On the day of the resurrection, two of Jesus’ disciples were walking the 8-mile road from Jerusalem to Emmaus. They were discouraged and distraught. Their teacher, friend and leader, Jesus, had been crucified just a few days before. His death had caused his disciples to become confused and afraid.
To add to their confusion, on this day some other followers of Jesus had made an amazing discovery. When they went to visit Jesus’ tomb, his body was not there. When these two disciples who were now walking to Emmaus heard that news, they didn’t know what to think. On the road to Emmaus, they were having a spirited discussion with each other about what all these things meant.
Suddenly, as they were walking down the road, another man joined them. It was Jesus himself, the Resurrected One. But for the time being, they were not able to recognize him. They were walking beside their risen Savior and they didn’t even know it.
He engaged them in conversation and asked them what they were discussing. They asked him if he was the only one who didn’t know about the recent events in Jerusalem: how Jesus had been arrested, tried, beaten and crucified. They told him how they had hoped Jesus would be the one to redeem Israel. They told how it was the third day since the resurrection, and the report of the women and men who had gone to the tomb.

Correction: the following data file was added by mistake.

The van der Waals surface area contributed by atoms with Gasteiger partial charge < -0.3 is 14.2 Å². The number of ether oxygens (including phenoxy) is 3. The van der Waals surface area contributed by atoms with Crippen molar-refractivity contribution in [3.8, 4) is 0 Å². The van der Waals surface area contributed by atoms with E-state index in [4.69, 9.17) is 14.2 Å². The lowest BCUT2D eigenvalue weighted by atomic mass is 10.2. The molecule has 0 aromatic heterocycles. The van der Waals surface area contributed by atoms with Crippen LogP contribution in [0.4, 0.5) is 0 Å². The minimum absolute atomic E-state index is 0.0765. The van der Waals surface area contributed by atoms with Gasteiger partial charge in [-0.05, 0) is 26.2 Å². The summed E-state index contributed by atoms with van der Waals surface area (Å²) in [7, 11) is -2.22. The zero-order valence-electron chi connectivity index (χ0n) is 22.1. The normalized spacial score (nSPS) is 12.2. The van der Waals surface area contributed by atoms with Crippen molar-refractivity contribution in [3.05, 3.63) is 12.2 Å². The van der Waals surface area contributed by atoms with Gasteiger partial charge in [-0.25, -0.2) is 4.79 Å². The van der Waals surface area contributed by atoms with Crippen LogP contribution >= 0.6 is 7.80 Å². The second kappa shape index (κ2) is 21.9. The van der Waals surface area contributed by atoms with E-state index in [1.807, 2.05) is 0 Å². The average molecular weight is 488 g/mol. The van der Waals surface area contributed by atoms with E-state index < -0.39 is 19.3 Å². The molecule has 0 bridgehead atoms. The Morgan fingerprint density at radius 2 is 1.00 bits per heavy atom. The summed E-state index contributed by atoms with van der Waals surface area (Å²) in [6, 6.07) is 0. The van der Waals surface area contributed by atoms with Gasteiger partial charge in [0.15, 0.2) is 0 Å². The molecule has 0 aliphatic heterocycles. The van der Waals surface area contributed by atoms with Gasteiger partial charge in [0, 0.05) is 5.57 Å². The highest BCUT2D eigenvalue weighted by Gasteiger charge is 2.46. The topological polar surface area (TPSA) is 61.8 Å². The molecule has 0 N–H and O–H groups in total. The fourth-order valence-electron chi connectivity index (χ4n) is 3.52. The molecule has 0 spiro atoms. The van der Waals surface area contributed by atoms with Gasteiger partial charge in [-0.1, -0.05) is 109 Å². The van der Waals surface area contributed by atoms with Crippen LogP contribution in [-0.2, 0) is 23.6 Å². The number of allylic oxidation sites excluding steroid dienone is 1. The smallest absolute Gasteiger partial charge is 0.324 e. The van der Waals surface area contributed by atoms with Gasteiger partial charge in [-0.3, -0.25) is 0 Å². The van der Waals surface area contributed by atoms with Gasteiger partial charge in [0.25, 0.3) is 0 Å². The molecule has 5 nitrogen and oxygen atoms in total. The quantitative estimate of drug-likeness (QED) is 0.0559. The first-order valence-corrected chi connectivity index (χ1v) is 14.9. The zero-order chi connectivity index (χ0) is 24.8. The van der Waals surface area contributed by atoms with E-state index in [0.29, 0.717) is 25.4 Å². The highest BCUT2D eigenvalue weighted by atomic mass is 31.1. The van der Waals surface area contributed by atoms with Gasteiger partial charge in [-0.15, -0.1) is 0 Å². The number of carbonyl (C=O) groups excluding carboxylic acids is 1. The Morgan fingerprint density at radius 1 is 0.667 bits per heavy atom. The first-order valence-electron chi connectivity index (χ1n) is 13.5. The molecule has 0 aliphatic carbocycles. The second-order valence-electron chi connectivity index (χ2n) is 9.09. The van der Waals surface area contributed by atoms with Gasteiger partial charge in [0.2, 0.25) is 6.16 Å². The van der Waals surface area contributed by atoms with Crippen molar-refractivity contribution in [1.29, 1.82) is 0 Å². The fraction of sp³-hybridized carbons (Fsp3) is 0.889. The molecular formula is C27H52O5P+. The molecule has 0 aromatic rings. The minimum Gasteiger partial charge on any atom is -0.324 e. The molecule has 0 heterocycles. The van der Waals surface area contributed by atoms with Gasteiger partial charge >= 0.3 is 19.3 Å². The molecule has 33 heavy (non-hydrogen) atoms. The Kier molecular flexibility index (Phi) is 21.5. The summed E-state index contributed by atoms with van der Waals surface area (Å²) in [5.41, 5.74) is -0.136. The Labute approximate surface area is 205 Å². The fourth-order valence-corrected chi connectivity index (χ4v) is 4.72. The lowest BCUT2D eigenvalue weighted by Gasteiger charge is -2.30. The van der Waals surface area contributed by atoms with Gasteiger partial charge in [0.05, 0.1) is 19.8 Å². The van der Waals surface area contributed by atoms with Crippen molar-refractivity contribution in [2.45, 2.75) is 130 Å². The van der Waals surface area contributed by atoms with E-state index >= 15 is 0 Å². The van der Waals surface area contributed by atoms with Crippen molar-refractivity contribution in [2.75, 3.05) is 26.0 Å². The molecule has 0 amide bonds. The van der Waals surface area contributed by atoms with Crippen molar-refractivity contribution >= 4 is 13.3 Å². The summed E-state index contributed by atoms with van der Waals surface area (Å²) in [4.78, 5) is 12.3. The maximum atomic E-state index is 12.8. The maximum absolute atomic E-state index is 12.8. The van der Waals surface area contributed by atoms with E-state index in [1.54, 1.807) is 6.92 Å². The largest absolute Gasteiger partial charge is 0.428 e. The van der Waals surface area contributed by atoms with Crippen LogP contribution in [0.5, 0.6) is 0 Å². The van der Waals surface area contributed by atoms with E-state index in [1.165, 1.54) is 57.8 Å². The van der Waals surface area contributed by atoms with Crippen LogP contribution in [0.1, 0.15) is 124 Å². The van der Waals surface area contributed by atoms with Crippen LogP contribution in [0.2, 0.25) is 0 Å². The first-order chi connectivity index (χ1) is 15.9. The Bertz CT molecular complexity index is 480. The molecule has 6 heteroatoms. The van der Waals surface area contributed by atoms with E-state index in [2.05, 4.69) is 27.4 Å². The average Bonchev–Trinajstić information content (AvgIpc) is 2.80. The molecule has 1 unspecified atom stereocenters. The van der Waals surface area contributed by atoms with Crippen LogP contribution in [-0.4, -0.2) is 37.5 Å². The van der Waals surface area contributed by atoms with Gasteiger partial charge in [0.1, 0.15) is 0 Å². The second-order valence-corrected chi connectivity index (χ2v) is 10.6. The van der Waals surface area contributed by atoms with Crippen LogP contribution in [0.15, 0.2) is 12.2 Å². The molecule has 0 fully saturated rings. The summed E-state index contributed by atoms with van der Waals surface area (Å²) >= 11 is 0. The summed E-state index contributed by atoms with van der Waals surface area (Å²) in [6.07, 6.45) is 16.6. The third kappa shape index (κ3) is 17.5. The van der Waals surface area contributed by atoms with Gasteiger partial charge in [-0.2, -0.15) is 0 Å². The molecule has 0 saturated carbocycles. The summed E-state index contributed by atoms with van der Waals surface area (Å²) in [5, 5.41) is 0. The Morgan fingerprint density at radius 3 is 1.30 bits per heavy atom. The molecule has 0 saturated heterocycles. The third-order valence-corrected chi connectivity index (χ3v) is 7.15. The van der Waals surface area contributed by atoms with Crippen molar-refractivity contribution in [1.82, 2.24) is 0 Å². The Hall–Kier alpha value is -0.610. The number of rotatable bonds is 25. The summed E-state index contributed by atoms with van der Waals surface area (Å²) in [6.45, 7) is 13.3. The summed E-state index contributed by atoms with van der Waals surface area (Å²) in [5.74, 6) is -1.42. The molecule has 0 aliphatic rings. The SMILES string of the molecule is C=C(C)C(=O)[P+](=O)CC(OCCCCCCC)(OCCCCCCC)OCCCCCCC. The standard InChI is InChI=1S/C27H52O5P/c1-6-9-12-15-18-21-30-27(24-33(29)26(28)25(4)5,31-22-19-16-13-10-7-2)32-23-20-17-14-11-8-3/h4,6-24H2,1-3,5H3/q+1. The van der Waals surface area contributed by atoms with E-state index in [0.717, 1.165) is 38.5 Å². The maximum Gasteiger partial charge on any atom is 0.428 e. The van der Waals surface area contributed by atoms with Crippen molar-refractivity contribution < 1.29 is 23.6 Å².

Then Jesus spoke up.
25 He said to them, “How unwise and slow you are to believe in your hearts all that the prophets have spoken! 26 Didn’t the Messiah have to suffer these things and enter into His glory?” 27 Then beginning with Moses and all the Prophets, He interpreted for them the things concerning Himself in all the Scriptures.
Jesus told them an amazing story on that day. Perhaps it was the greatest story Jesus ever told. Jesus walked through the Old Testament* with his friends, explaining to them all the references, prophecies, and foreshadowing of his coming throughout the Bible. It must have been an amazing story.
Later that evening, Jesus sat down for a meal with them. As he broke the bread and said a blessing over it, their eyes were opened to realize who was in their midst — Jesus, their risen Savior!
So, over the next series of posts, I want us to walk together through the Bible. We will cover passages in the Old Testament and the New Testament. We will see Jesus in every story. Let’s explore the greatest story that Jesus ever told.
* The phrase “Moses and the Prophets” (v27) is a reference to the entire Old Testament, referencing the ways that the Old Testament scrolls were organized. The first five books were called the Torah, the five books written by Moses. They were rolled together in a set of scrolls. The other books were called the Nevi’im and the Kethuvim, referring to the Prophets and the Psalms/Writings. They were rolled together in a set of scrolls. Therefore, when the New Testament uses the phrase “Moses and the Prophets” or “Moses, the Psalms and the Prophets,” it is a reference to the Hebrew Bible, which Christians call the Old Testament.